In this debut novel, a professional fighter tries to escape his inauspicious origins, but keeps getting yanked back in.
Mickey Watts grew up in a tough section of Brooklyn, and leaned on his cousin, Clean, when his mother suffered through a long battle with breast cancer, and his father spent all his time dealing with a deluge of medical bills. Mickey follows in his ancestors’ footsteps—he hails from a proud lineage of prizefighters—and becomes a mixed martial arts fighter. He’s hoping the next bout brings him a big contract—he’s been all but promised one if he wins by promoter Mikhailis Morganstern—and a new life with his girlfriend, Anne. But Mickey intervenes when two thugs are poised to rough up Clean, and ends up seriously hurting Tony, the son of mob boss Bruno Battaglia. To pay off the debt he owes for the protection extended him by Gino Stillitano, another mobster, Mickey works as a bouncer at the Grind Joint in Queens, an underground gambling parlor. He makes a powerful enemy of Dago Red—another gangster, who sends him to the hospital with nearly fatal injuries. Mickey kills Red one evening in a fit of rage, and is persuaded afterward by Clean to buy into the Grind Joint, cementing his role in the underworld he so desperately wants to escape. Frustrated with Mickey’s setbacks, Anne leaves him; unable to focus on his next fight, he tanks. He experiences a change of heart, and decides to leave Stillitano’s crew, but will only be permitted to walk away if he can raise more than $200,000. The catch is that the price of his exit from the criminal world requires that—at least temporarily—he enter it more deeply than before. Watson’s book is built around the personal tug of war between one’s origins and aspirations—Mickey needs to deny a part of himself on the path to self-improvement. The fight scenes—in and out of the professional cage—are stirringly described, cataclysms of feral but controlled aggression. But the dialogue reads like an imitation of old pulp fiction noir, the snappy repartee of hard-boiled crime writing of yesteryear. Furthermore, it’s difficult to feel deep sympathy for Mickey, whose judgment is almost comically self-destructive. The reader in search of a Mafia thriller, though, will still find lots of action, vividly rendered.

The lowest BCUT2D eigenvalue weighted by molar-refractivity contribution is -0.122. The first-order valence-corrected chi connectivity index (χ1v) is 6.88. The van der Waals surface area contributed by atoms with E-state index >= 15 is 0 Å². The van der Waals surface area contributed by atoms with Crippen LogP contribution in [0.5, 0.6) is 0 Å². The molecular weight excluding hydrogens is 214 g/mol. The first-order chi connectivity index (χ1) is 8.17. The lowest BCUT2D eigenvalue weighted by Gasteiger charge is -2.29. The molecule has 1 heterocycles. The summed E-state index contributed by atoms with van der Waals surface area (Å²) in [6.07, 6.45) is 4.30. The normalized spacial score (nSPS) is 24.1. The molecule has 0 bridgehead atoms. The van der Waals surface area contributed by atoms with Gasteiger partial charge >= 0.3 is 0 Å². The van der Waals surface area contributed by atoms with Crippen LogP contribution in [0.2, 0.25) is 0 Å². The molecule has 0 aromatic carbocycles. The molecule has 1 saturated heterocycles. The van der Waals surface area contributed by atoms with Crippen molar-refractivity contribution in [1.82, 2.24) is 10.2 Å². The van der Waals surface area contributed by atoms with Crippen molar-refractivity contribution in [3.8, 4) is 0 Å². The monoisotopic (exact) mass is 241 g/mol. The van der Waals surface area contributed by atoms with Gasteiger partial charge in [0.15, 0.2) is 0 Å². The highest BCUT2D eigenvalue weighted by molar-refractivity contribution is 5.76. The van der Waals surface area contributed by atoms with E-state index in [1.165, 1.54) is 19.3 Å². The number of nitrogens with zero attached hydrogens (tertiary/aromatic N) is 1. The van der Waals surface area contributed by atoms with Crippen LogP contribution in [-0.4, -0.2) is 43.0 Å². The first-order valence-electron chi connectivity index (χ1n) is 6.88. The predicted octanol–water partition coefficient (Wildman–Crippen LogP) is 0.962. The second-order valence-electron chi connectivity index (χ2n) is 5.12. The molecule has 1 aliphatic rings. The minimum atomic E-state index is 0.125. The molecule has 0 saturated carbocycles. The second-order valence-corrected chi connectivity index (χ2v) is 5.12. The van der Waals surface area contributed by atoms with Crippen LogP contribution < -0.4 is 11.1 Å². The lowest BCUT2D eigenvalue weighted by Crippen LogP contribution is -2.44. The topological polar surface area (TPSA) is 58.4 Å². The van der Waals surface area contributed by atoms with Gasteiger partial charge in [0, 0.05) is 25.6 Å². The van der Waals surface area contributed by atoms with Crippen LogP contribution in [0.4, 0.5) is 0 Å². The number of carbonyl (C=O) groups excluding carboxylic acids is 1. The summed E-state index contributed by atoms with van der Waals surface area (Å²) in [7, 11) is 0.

Pulsing with violence, this mob tale provides plenty of excitement, despite its literary flaws.